We slept quite well last night, though this morning we were awoken by a noisy train at 06:00 followed by probably the first take-off at the airport at 06:10, these were followed by another noisy train at 06:20 and a passing Harley Davidson. As a consequence we paid an early visit to the communal shower block, our first in quite some time. It was a lovely morning with cool clear air. We were keen to hit the road and head out of town; we wanted to be clear before the B52 bombers arrived to improve things.
The route out of town was quite straightforward as the campground was well situated for the west side and Plantation Alley our chosen route to Natchez, Mississippi. The Alley was an interesting mixture of former plantations now open to the public, fields of sugar cane and other arable crops, the Mississippi River just over the levee (dyke), sugar cane factories and large ugly chemical plants along the river. It’s as if the poor old Mississippi has been used, abused and polluted for the past 2300 miles since it starting heading south from Minnesota and here was man's final chance to pollute it before it was lost to the open sea. How glad I am that I don’t eat seafood, nobody is going to convince me that anything that’s lived in that polluted water is ‘healthy eating’.
The plantation we had a look round was the Creole Laura Plantation www.LauraPlantation.com which was a very interesting, if pricey tour of the house, outbuildings and gardens. It gave us another insight in to the lives of masters and slaves. We then carried on down Plantation Alley coming across Oak Alley Plantation www.OakAlleyPlantation.com where we stopped to take a few pictures of the driveway to the house lined with large mature oak trees, and the Mississippi River just over the levee at that point. I was hoping we could get a Creole or Cajun lunch there but unfortunately we would have first had to buy tickets to look around the house and then paid again in the restaurant, and I certainly wasn’t that hungry.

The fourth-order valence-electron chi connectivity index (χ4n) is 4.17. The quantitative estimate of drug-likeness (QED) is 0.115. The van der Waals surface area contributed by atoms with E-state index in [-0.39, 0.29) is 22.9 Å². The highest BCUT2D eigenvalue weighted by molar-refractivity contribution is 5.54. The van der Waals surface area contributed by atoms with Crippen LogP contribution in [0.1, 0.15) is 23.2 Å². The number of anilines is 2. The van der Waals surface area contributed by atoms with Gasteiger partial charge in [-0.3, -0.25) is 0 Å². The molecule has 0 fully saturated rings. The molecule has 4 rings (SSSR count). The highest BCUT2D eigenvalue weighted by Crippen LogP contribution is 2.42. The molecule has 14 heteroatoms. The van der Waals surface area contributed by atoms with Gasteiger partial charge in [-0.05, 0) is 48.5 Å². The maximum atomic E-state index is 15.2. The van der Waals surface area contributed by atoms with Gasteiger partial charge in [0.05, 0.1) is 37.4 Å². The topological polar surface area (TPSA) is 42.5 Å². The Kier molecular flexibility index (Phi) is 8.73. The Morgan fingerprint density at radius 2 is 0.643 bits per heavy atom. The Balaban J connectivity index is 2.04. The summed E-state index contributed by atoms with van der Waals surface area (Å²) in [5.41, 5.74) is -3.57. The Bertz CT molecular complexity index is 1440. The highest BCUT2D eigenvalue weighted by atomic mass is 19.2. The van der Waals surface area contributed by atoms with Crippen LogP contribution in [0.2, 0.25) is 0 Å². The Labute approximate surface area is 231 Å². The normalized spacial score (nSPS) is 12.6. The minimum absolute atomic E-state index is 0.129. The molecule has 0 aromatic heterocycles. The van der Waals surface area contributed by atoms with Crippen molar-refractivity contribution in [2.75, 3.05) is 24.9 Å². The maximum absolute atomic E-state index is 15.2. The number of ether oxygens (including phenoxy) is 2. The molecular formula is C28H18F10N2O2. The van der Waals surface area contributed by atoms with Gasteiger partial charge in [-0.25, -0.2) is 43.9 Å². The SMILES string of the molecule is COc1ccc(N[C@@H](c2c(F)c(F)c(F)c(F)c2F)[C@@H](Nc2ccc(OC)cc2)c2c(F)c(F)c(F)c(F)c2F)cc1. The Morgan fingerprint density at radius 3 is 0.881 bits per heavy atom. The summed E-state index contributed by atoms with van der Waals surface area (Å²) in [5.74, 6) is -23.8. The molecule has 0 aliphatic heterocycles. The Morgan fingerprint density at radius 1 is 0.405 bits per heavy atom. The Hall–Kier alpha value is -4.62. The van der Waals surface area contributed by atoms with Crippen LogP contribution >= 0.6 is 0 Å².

Eventually we passed most of the hideous chemical factories before crossing the Mississippi and heading through Baton Rouge, which, from a distance, looked one of the ugliest places on God’s earth. Bad enough to make residents pay almost anything for a vacation in Johnson Valley, California. I bet the chemical factories even have a ‘No Smoking’ policy for their workforce in case it’s bad for their health whilst pumping out who knows what from their chimneys and waste pipes.
Onward we plodded to our final destination, a Wal-Mart Superstore at Natchez, Mississippi where we’ll spend the night before joining the Natchez Trace Parkway for a couple of days up to Tupelo before turning left and heading across country to Alvarado, Texas.
LOCATION TONIGHT: Wal-Mart Super, 314 Sgt S. Prentiss Drive, Natchez, MS 39120.